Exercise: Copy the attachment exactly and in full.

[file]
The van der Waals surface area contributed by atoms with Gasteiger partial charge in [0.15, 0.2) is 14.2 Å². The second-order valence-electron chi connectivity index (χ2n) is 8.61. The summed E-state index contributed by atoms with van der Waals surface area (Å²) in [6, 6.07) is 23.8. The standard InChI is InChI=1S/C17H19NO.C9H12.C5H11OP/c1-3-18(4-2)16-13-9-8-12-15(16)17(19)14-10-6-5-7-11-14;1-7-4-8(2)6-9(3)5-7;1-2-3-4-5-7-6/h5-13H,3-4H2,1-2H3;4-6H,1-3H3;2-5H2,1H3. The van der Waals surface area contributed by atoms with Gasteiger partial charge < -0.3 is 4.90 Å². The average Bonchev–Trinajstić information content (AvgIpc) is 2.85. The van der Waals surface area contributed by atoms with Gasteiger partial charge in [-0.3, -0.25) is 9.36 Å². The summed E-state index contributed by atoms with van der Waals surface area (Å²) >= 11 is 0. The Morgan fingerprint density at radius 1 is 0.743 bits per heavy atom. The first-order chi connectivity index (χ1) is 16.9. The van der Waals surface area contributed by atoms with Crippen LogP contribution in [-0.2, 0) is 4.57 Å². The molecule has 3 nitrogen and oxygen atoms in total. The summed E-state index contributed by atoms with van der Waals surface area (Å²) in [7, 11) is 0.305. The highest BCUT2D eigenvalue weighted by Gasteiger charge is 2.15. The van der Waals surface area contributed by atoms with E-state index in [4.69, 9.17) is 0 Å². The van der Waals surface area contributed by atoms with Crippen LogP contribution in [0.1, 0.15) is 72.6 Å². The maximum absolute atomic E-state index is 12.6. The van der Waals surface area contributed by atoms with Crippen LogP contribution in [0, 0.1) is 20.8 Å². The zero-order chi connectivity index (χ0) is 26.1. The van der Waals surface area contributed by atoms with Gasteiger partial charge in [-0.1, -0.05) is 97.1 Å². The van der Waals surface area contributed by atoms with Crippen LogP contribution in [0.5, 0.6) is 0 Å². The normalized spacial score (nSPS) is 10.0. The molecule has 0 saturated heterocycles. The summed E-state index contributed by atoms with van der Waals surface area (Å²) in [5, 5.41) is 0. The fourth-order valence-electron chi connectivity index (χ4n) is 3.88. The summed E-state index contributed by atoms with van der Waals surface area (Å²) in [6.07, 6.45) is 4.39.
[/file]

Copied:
The van der Waals surface area contributed by atoms with Gasteiger partial charge in [0.15, 0.2) is 14.2 Å². The second-order valence-electron chi connectivity index (χ2n) is 8.61. The summed E-state index contributed by atoms with van der Waals surface area (Å²) in [6, 6.07) is 23.8. The standard InChI is InChI=1S/C17H19NO.C9H12.C5H11OP/c1-3-18(4-2)16-13-9-8-12-15(16)17(19)14-10-6-5-7-11-14;1-7-4-8(2)6-9(3)5-7;1-2-3-4-5-7-6/h5-13H,3-4H2,1-2H3;4-6H,1-3H3;2-5H2,1H3. The van der Waals surface area contributed by atoms with Gasteiger partial charge < -0.3 is 4.90 Å². The average Bonchev–Trinajstić information content (AvgIpc) is 2.85. The van der Waals surface area contributed by atoms with Gasteiger partial charge in [-0.3, -0.25) is 9.36 Å². The summed E-state index contributed by atoms with van der Waals surface area (Å²) >= 11 is 0. The Morgan fingerprint density at radius 1 is 0.743 bits per heavy atom. The first-order chi connectivity index (χ1) is 16.9. The van der Waals surface area contributed by atoms with Crippen LogP contribution in [-0.2, 0) is 4.57 Å². The molecule has 3 nitrogen and oxygen atoms in total. The summed E-state index contributed by atoms with van der Waals surface area (Å²) in [7, 11) is 0.305. The highest BCUT2D eigenvalue weighted by Gasteiger charge is 2.15. The van der Waals surface area contributed by atoms with E-state index in [4.69, 9.17) is 0 Å². The van der Waals surface area contributed by atoms with Crippen LogP contribution in [0.1, 0.15) is 72.6 Å². The maximum absolute atomic E-state index is 12.6. The van der Waals surface area contributed by atoms with Crippen LogP contribution in [0, 0.1) is 20.8 Å². The zero-order chi connectivity index (χ0) is 26.1. The van der Waals surface area contributed by atoms with Gasteiger partial charge in [-0.1, -0.05) is 97.1 Å². The van der Waals surface area contributed by atoms with Crippen LogP contribution in [0.5, 0.6) is 0 Å². The normalized spacial score (nSPS) is 10.0. The molecule has 0 saturated heterocycles. The summed E-state index contributed by atoms with van der Waals surface area (Å²) in [5, 5.41) is 0. The fourth-order valence-electron chi connectivity index (χ4n) is 3.88. The summed E-state index contributed by atoms with van der Waals surface area (Å²) in [6.07, 6.45) is 4.39.